Notes: Under mixed hardwood forests, mostly oak and beech.
Cap surface is viscid, rubbery and sticky really.
Adding some micro-details:
The first micro-shot is of the gill edge at 400x in KOH. There are thick long cylindral cheilocystidia on a non-fertile surface. There were no pleurocystidia obs.
The second micro-shot is of the cap surface at 400x in KOH. This is a bad photo, but you can see some partially pigmented hyphae with mostly non-pigmented hyphae. There are also some thick texture hyphae here, but they are hard to see. I should re-do this mount to show the feature that I wanted to see, but at least I could see it.
The third micro-shot is of the spores from the gill at 1000x in KOH. The spores are ellipsoid, somewhat pointed, and smooth, with no germ pore. The apr. size is 9 × 5 um.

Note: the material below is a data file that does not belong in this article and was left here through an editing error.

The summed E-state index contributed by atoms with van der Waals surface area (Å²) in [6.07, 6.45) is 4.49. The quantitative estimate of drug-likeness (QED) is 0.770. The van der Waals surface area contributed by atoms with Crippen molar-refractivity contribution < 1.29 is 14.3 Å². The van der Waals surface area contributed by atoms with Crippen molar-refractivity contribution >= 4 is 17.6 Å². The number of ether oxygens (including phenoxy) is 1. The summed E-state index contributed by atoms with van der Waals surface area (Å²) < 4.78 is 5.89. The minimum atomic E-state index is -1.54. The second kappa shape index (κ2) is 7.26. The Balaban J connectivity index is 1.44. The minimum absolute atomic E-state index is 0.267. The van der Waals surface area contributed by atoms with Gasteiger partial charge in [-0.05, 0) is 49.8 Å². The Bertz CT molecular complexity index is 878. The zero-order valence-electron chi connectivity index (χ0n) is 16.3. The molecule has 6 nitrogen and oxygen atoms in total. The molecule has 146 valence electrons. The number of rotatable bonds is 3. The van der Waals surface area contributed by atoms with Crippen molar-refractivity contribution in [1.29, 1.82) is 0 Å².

These are clearly C. mollis, and this is the original form, the one agreed upon by all authors as to what C. mollis should look like (after reading many sources to come to this conclusion…). The forms with pigmented hyphae, that can even become shaggy people disagree on, if they are just other forms of C. mollis or C. calopis, and other variations.
But yeah! I found the real C. mollis now. At first walking by I dismissed these as another Pleurotus, there were plenty there where I was, until I turned one over. With the viscid cap, it gives them a rubbery texture, and they were similar to oysters from a distance.
|I’d Call It That||3.0||6.10||1||(douglas)|
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Created: 2010-08-18 07:56:55 EDT (-0400)
Last modified: 2010-08-23 07:21:29 EDT (-0400)
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